Summer was deeply stuck in our hair as the blazing sun was glittering on the lake's surface. Noah unpacked the strawberries. “It's a little late in the season, but these should still be good!”, he said and grinned at us, the birthday party. A lot of old friends, maybe ten, had come from further away and were planning to stay the night. The air was thick with relaxation and a light breeze left no doubt that our daily worries had no place at the lake. Everybody was wearing their favourite beach outfit and had brought their presents to the shore. They piled up in the middle of our little carpet of towels, circled by plastic cups filled with cheap champagne. It was the summer I had decided I didn't care any longer that I was pretty much the only single woman in our group of friends. The blueberry muffin I was nibbling on tasted great, it was all I had eaten that day. I was enjoying the mild dizziness the champagne and sun were giving me.
Noah was starting to unwrap his gifts, when another party guest came running down the hill towards us. “Sorry for being late!”, Leo shouted out of breath. The whole scene changed with his arrival: all of a sudden the focus was on him, while he explained in long sentences and wild gestures what had kept him from arriving on time. I had only seen Leo once before - we belonged to different life phases of Noah's. Something radiant was around him while he was talking, and I couldn't tell whether it was his bright, curly hair which covered his bearded face like waves, or simply the heated afternoon air. When he was done with his story, he sat down and dug into the strawberries, which no one had touched so far. The flood of words coming from his mouth stopped abruptly. Noah shook his head smilingly and continued to unwrap his gifts.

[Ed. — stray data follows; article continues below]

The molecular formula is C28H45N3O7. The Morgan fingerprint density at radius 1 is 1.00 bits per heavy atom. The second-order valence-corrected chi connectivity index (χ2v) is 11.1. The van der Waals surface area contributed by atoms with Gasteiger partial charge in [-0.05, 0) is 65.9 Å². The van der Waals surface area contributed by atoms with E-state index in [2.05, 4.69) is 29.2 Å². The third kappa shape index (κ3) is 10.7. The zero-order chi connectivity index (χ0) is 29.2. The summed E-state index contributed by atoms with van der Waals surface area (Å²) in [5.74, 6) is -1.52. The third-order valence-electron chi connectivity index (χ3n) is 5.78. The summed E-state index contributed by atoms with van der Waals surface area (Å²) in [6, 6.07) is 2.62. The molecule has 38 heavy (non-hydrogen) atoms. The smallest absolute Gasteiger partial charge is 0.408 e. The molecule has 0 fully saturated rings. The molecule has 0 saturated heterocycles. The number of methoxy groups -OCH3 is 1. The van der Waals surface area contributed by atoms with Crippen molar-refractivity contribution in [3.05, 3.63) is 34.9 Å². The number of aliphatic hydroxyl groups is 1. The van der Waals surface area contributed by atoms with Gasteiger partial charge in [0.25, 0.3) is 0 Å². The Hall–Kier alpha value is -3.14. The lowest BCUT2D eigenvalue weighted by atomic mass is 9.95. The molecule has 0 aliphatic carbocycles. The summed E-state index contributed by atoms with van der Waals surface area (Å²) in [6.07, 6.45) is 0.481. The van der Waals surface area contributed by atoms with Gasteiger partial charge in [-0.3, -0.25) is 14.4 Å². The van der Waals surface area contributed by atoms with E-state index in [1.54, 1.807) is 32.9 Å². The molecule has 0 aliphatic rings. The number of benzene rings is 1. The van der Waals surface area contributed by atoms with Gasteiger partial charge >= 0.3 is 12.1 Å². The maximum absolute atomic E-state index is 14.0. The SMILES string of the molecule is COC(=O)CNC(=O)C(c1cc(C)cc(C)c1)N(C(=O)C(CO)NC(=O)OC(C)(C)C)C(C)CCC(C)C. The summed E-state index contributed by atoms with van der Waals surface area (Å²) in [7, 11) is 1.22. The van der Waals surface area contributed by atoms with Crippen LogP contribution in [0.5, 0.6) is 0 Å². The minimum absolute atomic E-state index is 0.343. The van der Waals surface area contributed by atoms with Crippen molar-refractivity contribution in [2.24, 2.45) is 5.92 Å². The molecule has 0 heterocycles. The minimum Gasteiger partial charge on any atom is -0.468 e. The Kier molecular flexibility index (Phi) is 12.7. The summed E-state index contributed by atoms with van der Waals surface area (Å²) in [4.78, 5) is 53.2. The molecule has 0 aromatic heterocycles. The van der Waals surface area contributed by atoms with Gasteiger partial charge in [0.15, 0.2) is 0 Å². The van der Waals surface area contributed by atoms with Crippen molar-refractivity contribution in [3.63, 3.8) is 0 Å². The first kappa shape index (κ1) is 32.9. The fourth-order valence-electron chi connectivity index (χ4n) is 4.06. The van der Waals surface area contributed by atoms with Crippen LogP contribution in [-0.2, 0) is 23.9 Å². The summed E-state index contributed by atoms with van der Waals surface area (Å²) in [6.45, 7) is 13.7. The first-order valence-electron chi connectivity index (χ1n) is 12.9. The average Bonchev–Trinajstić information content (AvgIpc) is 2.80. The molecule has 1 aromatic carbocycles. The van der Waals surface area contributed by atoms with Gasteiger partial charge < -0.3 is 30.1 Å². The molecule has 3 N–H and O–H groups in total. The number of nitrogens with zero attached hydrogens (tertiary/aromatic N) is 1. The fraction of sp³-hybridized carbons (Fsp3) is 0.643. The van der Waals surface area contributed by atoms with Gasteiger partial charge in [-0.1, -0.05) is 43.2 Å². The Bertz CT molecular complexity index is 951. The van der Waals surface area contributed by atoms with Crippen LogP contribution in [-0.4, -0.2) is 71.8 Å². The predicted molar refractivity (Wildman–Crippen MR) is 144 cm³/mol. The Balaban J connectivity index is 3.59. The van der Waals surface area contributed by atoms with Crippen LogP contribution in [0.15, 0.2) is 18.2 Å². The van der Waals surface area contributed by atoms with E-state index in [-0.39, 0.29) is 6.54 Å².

When the sun was about to set, we had already emptied a couple of wine bottles. Some of us were splashing around and laughing in the water. I had wrapped my arms around my knees and was staring at the horizon, soaking up the rest of daylight. Something in my neck was tingling. I turned around and noticed Leo's eyes, fixating on me. “Wanna go for a walk?”, he asked. His smile left my ankles with a weakness that made it hard to get up.
As was his manner, Leo struck up a random conversation about the futility of birthday gifts. It made me chuckle. We turned a corner and he extended his hand to help me navigate drunkenly over a couple of big rocks. The chattering voices from our group had faded into the distance. We were the only ones left and right. He stopped talking and just looked at me, again smiling. His hair was shimmering bloodred as the sun was hiding behind the horizon. My knees gave in a little, but I managed to keep upright.
“You have strawberry hair.”, I said. “And you have blueberry lips.”, he replied. Something in his voice made my inner child laugh.
We never made it back to the group.
© wasmitworten 2022-08-24